9. Thanks again, Bob.
    I am about as cell phone independent as possible, didn't even own one until last year.
    I'll stay on the road and carry about 10 gallons of water in the truck; food snacks; warmer clothing for night; maps and a compass.
  10. Hike a few of the umpteen dozen canyons. I STRONGLY suggest you buy the Mitchel Digonnet book: today, and spend some time picking a few likely destinations.<br><br>

    I like the Gower Gulch - Zabriskie - Golden Canyon area. If you're up for a real hike, you can make a loop of all three. If you get a crack-of-dawn start, you can be back to the car before the sun bakes your brain.<br><br>

    Titus Canyon is a superb drive and is not to be missed.<br><br>

    IMO, the Racetrack is a tad over-rated, particularly given the time it takes to get out there. If you do go, make it an overnight excursion.<br><br>

    Be sure to check out a few of the Panamint Range highlights, such as Charcoal Kilns, Skidoo, Aguereberry point, Wildrose Canyon, etc. These are good (high!) places to be if the weather is hot.
  11. From my DV trip report dated 1997, in November.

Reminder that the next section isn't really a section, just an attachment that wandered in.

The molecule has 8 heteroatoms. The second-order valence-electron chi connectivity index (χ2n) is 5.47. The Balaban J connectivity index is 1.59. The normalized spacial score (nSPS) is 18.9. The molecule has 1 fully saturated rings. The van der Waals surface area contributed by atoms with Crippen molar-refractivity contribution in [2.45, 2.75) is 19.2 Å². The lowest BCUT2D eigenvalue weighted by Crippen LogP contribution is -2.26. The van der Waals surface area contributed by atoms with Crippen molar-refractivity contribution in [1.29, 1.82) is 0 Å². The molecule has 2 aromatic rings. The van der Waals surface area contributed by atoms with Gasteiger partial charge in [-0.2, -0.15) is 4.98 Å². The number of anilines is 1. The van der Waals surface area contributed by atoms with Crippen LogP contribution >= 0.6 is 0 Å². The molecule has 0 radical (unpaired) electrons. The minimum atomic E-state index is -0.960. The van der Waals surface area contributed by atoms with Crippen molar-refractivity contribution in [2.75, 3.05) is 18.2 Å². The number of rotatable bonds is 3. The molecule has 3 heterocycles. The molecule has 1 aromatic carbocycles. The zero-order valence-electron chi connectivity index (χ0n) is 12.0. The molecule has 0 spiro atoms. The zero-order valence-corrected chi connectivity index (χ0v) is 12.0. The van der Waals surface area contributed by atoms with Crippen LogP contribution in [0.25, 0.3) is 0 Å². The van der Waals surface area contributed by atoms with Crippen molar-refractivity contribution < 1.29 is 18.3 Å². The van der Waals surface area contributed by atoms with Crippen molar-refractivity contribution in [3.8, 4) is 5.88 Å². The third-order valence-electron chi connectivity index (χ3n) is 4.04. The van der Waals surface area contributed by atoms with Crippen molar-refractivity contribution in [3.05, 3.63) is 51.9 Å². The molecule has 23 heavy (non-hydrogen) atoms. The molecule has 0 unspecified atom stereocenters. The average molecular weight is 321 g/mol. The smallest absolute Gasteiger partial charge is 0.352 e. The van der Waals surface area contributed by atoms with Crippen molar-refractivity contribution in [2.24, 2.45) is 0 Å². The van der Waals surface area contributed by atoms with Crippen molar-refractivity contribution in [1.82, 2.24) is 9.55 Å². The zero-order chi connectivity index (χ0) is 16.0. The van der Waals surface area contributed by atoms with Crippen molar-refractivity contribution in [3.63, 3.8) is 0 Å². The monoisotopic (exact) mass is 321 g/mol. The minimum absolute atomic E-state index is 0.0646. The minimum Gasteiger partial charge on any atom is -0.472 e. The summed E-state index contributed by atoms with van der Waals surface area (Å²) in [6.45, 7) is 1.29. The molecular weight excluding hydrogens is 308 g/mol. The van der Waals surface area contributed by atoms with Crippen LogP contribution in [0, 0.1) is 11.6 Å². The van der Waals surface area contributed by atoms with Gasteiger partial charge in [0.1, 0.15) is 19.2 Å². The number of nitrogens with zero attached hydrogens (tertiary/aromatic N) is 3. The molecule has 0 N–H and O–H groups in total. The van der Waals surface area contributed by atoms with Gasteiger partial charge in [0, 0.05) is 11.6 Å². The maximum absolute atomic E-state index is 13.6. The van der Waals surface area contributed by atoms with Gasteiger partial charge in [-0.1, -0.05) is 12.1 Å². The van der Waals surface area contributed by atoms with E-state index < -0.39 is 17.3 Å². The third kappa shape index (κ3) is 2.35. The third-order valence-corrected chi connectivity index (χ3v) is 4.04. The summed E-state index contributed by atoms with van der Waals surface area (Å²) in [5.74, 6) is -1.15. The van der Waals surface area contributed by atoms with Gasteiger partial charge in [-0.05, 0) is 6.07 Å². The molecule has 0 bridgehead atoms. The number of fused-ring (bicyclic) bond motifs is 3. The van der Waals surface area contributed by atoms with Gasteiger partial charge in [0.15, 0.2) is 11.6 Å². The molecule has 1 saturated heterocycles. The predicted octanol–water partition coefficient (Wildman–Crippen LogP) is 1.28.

Reference material:

    - "Adventuring in the California Deserts" by Lynne Foster: Excellent
    coverage of the Park and surrounding area, sprinkled with photo hints.

    - "California Desert Byways" by Tony Huegel: Description of unpaved

    - Sunrise and sunset sheet from DVNP: Popular locations listed as
    silhouette or oblique points.
    Sand Dunes near Stovepipe Wells:
    The big dunes were very photogenic, IF not marred by footprints. Hiked for miles looking for dunes sans footprints, but came up empty. Resorted to shooting from a distance. From Stovepipe Wells, a short drive up Mosaic Canyon Road yielded good views. But the sunlight hitting the dunes directly from the west was flat. A better vista point is from Grotto Canyon Road: a short but rough climbing dirt road that is not well marked (across from the big dunes viewing area, off 190). Along this road at varying elevations, different perspectives of the dunes with distant mountain ranges in the background can be captured. Side lighting was good for both sunrise and sunset. Most shots were taken with 100mm to 300mm range lenses. A warming filter would help cut down the blue cast from the morning light. Watch out for the telephone poles. According to another photog, the big dunes were pristine during his previous visit. Probably swept clean by winds. So YMMV. A park ranger suggested the Eureka dunes, which were a couple of hours away, and more off the beaten path.